This mindset shift doesn’t mean throwing off all guardrails. To work well, fuzzy plans need to be frequently evaluated against a ground truth. Whether that’s timeboxed development cycles, frequent user testing, replacing your SMART goals with FAST goals, or any of the many other mechanisms that people apply, frequent accuracy checks increase precision over time and are critical to delivering a good result in the end.
So next time it seems like your planning process is going off the rails, see if you can convince people to give up some precision in favor of getting comfortable with fuzzy planning. (Disclaimer: this is really hard, and we have failed in creating this mindset shift more often than we’ve succeeded. But we continue to believe that it’s worth the effort to try.)
Clues that point to where our changing world might lead us.
🚏👩🏻💻 There’s a 3-to-1 gap in remote job apps versus remote job postings
According to data from LinkedIn, a full 50% of job applications are for remote positions, while just 15% of job postings are offering remote options — a nearly 3-to-1 mismatch. As some analysts say, it’s not the office, it’s the commute; perhaps the gap in remote work demand wouldn’t have gotten so wide had cities cut down on commute times by building enough housing and transit near offices.
🚏🏛 The new leader of the House Democrats is the first ever born after World War 2
One piece of evidence for the oft-cited “gerontocracy” of the US Congress is that, until this year, the House Democrats had never had a leader born before the end of World War 2. The most recent leaders were 1940-born Nancy Pelosi, 1939-born Steny Hoyer, and 1940-born Jim Clyburn. With incoming House minority leader Hakeem Jeffries (born 1970), the Democrats have finally broken that streak — over 75 years after the end of the war.
🚏🌐 Apple restricted AirDrop, but only in China — and during mass protests
In November, Apple quietly rolled out an update that only affected iPhones sold in mainland China: it would automatically turn off AirDrop’s “allow anyone to send me files” setting after 10 minutes, instead of letting it stay on indefinitely. AirDrop has been an effective tool for Chinese protestors and citizens to exchange messages in a peer-to-peer way, thus evading the Great Firewall. Apple says this restriction will become global next year, but some observers think this is more than just an early feature launch. Apple initially advertised this update as just some minor bug-fixes, and this China-only change coincided with a huge surge in anti-government protests. Plus, Apple has repeatedly removed protestors’ favorite apps from the App Store at the request of the Chinese government.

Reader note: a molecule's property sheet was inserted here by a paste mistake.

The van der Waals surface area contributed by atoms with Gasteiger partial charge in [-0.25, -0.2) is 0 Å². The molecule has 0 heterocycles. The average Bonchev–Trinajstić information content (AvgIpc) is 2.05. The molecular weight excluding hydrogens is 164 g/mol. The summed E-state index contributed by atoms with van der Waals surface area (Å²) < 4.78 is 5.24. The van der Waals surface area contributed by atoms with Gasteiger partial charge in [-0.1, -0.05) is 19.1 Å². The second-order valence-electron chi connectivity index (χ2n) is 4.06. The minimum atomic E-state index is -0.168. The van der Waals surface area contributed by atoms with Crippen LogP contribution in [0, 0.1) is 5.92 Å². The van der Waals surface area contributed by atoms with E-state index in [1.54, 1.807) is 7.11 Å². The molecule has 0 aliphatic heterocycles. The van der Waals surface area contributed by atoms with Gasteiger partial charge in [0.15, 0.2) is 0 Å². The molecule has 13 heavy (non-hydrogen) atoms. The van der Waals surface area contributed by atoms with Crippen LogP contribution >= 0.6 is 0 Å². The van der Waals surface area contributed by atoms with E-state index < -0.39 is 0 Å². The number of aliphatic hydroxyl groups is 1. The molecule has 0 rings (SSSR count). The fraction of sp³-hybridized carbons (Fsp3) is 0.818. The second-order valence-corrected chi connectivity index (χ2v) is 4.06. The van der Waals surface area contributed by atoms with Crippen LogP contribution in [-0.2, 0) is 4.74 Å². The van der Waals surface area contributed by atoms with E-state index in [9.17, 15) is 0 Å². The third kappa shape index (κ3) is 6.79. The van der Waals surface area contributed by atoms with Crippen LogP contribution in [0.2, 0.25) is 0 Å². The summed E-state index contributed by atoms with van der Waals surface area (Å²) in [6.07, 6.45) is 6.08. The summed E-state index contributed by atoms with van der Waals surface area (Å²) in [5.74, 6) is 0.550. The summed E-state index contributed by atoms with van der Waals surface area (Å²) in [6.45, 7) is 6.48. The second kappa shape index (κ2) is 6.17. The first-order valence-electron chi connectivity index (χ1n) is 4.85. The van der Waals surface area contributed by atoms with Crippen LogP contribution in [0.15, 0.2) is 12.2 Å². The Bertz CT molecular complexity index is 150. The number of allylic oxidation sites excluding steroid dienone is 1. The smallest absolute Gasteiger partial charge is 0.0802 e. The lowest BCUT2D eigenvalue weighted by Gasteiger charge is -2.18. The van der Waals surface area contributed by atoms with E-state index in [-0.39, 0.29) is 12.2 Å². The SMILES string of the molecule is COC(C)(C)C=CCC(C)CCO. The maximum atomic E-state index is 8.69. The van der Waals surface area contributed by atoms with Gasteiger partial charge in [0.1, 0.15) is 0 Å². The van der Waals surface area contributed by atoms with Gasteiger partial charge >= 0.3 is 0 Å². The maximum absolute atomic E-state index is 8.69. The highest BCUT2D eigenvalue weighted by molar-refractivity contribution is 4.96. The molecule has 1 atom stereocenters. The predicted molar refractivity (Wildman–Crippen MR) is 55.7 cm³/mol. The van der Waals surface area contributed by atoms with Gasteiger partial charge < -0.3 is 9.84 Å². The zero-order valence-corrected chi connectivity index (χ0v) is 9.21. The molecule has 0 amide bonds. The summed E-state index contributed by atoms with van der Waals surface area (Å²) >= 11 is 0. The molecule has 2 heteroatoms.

🚏🐮 Alternative meat companies are struggling after a multi-year boom
Despite years of double-digit growth, the plant-based meat industry has been struggling lately. Industry titan Beyond Meat has laid off 19% of its workforce and has seen its stock drop 83% in the last year; McDonald’s has apparently decided to not move forward with Beyond’s “McPlant” burger pilot either. It seems the industry has hit a ceiling and needs further evangelization and distribution to keep expanding.
🚏⚖️ Political parties are seeing asymmetric changes to follower counts in Musk’s Twitter
Ever since Elon Musk bought Twitter, Democratic Party politicians have seen notable drops in their follower counts, while Republican Party politicians have seen marked gains. It’s unclear what has caused this sharp divergence in fortunes; commentators debate whether Musk has been removing fingers from the scale or putting new fingers on the scale instead — or perhaps Twitter’s audience has just been shifting.
📖⏳ Worth your time
Some especially insightful pieces we’ve read, watched, and listened to recently.